Hana Boye said the estimate Enbridge is presenting at the National Energy Board hearings was developed with figures from the Canadian Association of Petroleum Producers that suggest oil supply in Western Canada will grow by 6.5 per cent per year between 2011 and 2020.
That's different than what Enbridge is telling its investors, Ms. Boye said. The company's own estimate is 4.4 per cent growth – a difference of 500,000 barrels a day by 2020 that would lead to a corresponding drop in revenues earned by producers.
"Have you given a different supply forecast to your shareholders than that provided to the panel?" Ms. Boye asked Enbridge's Gateway manager, John Carruthers, on Tuesday.
Mr. Carruthers acknowledged that different figures have been used at different times. Estimates can vary depending on assumptions of what the mix of varying crudes would be, he said.
"There would be times when we would see differences."
But the variances aren't big enough to change the project's economics, Mr. Carruthers said.
"The minor changes over time don't change the project need."
Ms. Boye added that the project could discourage the upgrading of oil sands bitumen in Alberta and that its cost to the environment hasn't been fully evaluated.
She pressed Enbridge over the use of diluent – lightweight solvents mixed with bitumen or other heavy crudes to make them flow through a pipe. Although the mix varies, about one-third of what would flow through the Gateway line would be diluent. The Gateway project includes a second pipeline that would bring diluent from the B.C. coast to Alberta. Ms. Boye suggested the cost of that diluent has not been factored into calculations of producer benefit.
Ignoring the cost of diluent exaggerates the case for shipping raw bitumen outside Alberta for upgrading or refining, said Robyn Allan, an analyst for the Alberta Federation of Labour who is advising the Haisla.
"There is no economic analysis ... that's been supplied to the hearings [of the impact] to the Canadian economy when we import condensate instead of upgrading in Alberta," she said outside the hearing.
Ms. Boye also questioned environmental economist Mark Anielski about his dollar-value calculation of the project's environmental impact. She pointed out that his analysis included only the 50-metre pipeline right of way and ignored possible effects outside that corridor.
Mr. Anielski responded that those effects could exist, but there's no credible method of putting a monetary value on them. He also acknowledged his report didn't put a value on a wide array of ecological effects from forests that would be disturbed by the pipeline – everything from erosion control to genetic diversity to pollination.
The Canadian Press, Tuesday Sept 18 2012
Byline: Bob Weber
The benefits to the oil industry of Enbridge Inc.'s proposed Northern Gateway pipeline may be exaggerated and its costs to the economy and environment underestimated, hearings into the project heard Tuesday.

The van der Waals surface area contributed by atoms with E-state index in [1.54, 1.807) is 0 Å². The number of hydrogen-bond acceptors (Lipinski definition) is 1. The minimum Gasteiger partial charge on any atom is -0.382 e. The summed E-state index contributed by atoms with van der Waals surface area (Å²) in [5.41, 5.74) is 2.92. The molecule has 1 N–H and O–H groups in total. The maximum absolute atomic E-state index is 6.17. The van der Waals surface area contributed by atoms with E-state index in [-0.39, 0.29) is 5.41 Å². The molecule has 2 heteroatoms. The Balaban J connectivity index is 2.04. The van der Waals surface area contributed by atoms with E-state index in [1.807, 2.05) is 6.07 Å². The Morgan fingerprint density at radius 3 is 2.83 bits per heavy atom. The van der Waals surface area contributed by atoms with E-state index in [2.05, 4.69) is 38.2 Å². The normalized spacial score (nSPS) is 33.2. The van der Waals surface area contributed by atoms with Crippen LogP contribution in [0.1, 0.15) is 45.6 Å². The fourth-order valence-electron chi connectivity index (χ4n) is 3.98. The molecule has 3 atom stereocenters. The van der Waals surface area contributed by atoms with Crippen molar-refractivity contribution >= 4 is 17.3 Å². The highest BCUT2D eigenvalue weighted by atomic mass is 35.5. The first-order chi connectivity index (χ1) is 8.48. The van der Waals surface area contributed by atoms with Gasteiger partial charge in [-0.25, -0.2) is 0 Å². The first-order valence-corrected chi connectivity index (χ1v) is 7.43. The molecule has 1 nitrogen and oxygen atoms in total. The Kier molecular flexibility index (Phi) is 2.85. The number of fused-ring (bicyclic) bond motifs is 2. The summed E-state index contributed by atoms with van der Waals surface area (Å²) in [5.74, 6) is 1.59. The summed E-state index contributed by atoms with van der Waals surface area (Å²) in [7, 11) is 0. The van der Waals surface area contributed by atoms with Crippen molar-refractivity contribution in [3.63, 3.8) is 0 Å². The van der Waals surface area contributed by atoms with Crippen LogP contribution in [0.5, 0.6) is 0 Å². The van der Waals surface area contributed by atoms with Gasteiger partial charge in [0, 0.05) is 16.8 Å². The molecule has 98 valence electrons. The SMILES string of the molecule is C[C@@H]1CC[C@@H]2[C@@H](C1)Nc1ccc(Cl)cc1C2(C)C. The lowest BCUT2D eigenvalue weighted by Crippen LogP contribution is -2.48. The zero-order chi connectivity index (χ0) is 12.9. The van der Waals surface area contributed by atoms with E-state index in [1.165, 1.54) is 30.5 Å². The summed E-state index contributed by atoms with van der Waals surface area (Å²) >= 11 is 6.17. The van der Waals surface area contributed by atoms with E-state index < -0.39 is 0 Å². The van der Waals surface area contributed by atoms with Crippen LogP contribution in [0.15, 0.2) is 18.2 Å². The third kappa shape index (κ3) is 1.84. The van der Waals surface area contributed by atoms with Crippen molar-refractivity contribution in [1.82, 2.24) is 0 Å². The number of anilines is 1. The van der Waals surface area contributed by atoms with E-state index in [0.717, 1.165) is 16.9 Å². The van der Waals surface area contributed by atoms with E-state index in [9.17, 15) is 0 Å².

The $6-billion pipeline has been touted as a way to link burgeoning production from Alberta's oilsands to growing markets in Asia, which would allow Canadian producers to improve profits by reaping higher prices for crude overseas.
But a lawyer for the Haisla First Nation, which claims much of the land the pipeline would travel though, said projections of nearly $1.5 billion a year in increased revenue by 2018 are inflated.
Hana Boye said the estimate Enbridge (TSX:ENB) is presenting at the National Energy Board hearings was developed with figures from the Canadian Association of Petroleum Producers which suggest oil supply in Western Canada will grow by 6.5 per cent a year between 2011 and 2020.
The proposed route for Enbridge's Northern Gateway Pipeline is from just north of Edmonton Alberta to Kitimat on the West Coast of B.C. EnbridgeThe proposed route for Enbridge's Northern Gateway Pipeline is from just north of Edmonton Alberta to Kitimat on the West Coast of B.C. Enbridge
That's different than what Enbridge is telling its own investors and shareholders, said Boye. The company's own estimate is 4.4 per cent growth — a difference of 500,000 barrels a day by 2020 that leads to a corresponding drop in revenues earned by producers.
"Have you given a different supply forecast to your shareholders than that provided to the panel?" Boye asked Enbridge's Gateway manager John Carruthers on Tuesday.
Carruthers acknowledged that different figures have been used at different times. Estimates can vary depending on assumptions of what the mix of varying crudes would be, he said.
"There would be times when we would see differences."
But the variances aren't big enough to change the project's economics, Carruthers said.
"The minor changes over time don't change the project need."